Israeli hummus. love.

Amazeballs. The food was like a dream my palette once had. Luckily, my trip was extra outdoorsy, so my sweaty side was able to shine. We hiked multiple times, went cave crawling, rafted down the Jordan River, and went camel riding, all of which beat the hell out of the elliptical and free weights. I returned with a newly discovered desire to marry a mountain man and start, like, kayaking or something. I haven’t quite worked out the details.

I ended up eating out for almost 3 weeks straight, so I was in need of some home cooking upon my return. My mom always hated beets (arbitrarily, because I recently asked her about it and she admitted to never giving them much of a chance), so my sister and I shared the aversion for our entire childhood.

Beets are like last year’s brussel sprouts (aka newly trendy), so I figured it was time to give them a chance. I found a recipe for a beet and rhubarb salad on my beloved Epicurious app. Seriously, that thing is my favorite grocery shopping accessory. I’m not sure what I did before its inception, but I’m pretty sure it was something like walking around aimlessly and drooling.

Ingredients:

orange, beet and rhubarb salad

8 2- to 2 1/2-inch-diameter red or yellow beets, 4 of each color if available
4 tablespoons extra-virgin olive oil, divided
Coarse kosher salt
3 cups water
1/2 cup sugar
1 pound trimmed rhubarb stalks, cut diagonally into 1/2-inch-thick slices
3 large oranges
2 tablespoons unseasoned rice vinegar
1 tablespoon fresh lemon juice
1 tablespoon minced shallot
1 teaspoon honey
3 cups watercress sprigs
1 1/4 cups coarsely crumbled feta cheese (about one 7-ounce package)

You start by roasting the beets in aluminum foil in a 400 degree oven  for an hour. Bring water, sugar, and a pinch of salt to boil in a saucepan, and then add the chopped rhubarb. Cook for 1-2 minutes and remove with a slotted spoon.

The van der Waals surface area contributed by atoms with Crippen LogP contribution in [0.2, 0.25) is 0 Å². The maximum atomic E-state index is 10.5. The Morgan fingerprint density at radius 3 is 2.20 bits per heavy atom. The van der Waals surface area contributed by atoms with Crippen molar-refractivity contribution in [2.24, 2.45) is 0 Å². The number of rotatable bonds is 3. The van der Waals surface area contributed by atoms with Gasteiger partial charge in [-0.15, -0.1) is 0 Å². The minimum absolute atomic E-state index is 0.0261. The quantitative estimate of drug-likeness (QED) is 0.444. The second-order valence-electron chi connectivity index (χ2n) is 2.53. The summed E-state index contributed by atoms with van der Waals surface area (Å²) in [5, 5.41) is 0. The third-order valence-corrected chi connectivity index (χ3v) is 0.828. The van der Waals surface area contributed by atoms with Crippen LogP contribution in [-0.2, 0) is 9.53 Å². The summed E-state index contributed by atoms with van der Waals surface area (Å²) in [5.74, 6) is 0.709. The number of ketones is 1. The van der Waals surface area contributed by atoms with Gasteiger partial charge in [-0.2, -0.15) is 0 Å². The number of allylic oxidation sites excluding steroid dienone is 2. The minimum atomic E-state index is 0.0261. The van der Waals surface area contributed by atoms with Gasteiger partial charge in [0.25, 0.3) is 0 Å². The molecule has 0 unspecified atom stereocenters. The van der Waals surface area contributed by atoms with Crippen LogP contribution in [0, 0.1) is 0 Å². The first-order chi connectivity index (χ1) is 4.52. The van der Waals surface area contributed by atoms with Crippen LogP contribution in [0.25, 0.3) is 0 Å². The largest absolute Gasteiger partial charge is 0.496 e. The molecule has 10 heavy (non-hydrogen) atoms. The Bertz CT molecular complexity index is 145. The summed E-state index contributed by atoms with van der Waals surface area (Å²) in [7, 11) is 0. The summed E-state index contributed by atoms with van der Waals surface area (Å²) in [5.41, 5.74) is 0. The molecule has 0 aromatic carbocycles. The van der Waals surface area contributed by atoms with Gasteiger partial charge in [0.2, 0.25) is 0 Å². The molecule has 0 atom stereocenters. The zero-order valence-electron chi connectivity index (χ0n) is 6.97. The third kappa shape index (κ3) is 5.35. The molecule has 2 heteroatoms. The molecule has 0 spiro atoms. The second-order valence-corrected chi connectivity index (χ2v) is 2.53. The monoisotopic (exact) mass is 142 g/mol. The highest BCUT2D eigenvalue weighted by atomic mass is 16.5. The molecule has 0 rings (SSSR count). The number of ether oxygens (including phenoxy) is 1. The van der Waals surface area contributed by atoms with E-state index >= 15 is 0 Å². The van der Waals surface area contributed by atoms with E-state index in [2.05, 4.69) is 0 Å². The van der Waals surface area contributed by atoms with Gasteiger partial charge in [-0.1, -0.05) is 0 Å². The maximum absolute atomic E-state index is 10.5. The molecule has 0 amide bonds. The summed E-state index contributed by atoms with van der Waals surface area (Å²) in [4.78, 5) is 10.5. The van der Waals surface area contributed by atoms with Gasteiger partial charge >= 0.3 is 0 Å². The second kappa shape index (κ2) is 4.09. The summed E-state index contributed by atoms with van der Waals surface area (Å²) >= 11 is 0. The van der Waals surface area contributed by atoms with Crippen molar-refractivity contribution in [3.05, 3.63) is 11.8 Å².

Then, you finely grate 1/2 teaspoon of orange peel into a small bowl. Cut off peel and white pith from all oranges, and then segment the oranges into a big bowl. Squeeze membranes to release juice into bowl, and then put 2 tablespoons orange juice to bowl with orange peel. Whisk together the vinegar, lemon juice, shallot, honey, and 3 tablespoons olive oil into the bowl with orange peel and orange juice mixture. Season with salt and pepper.

Lay out your bed of watercress, and arrange chopped beets and orange segments on top. Add lots of feta and dressing:

The beets were damn good and earthy tasting. They’re almost potato-like, so I’m starting to get why Eastern Europeans lurve them so. My only gripe was the rhubarb, which I’d never cooked with before. I’m not sure if Whole Foods gave me a bad batch or something, but it was waaayy bitter. Not my fave.

I was feeling like some of my faves a few nights ago, so I decided to make blackened salmon, sweet potato fries and mashed cauliflower. Om nom nom.

salmon, pre-blackened

For the sweet potato fries, I mixed together 1 tsp each of fennel seeds, thyme and cumin along with a couple tablespoons of olive oil. I peeled the sweet potato, chopped into fries, and tossed in the seasoning mixture with some salt and pepper. I baked in a 450 degree oven for 35-40 minutes, turning once about midway through. Sweet potatoes, check. Onto the blackened salmon.

To start, I put together a mix of paprika, cayenne pepper, salt, pepper, Adobo seasoning, and dried basil. Then, I rubbed the salmon until it looked like this:

It was a variation on this recipe. I then drizzled with melted butter, and seared in a skillet for about 3-5 minutes each side. Black and beautiful.

So, I bought purple cauliflower because I thought it would be fun. Once mashed, the end result was a little cartoonish and strange. I’m actually physically uncomfortable admitting this. It started normal enough, when I chopped the cauliflower into florets and tossed in a pot of boiling salted water for about 10 minutes. I removed with a slotted spoon, and mashed with some salt and about a pat of butter.

Then things got a little weird…the cauliflower looked like it could be creamier, and I had no milk in the house. The closest milk-like thing in the apartment was my roomie’s vanilla soy milk, and I wasn’t about to go that route. Without fully considering the consequences, I added a ladle of salted water to the mash. So, they turned out slightly watery and weird. Not my finest moment, but they still tasted fine.  Anyways, see below for the final results:

blackened salmon, mashed cauliflower and sweet potato fries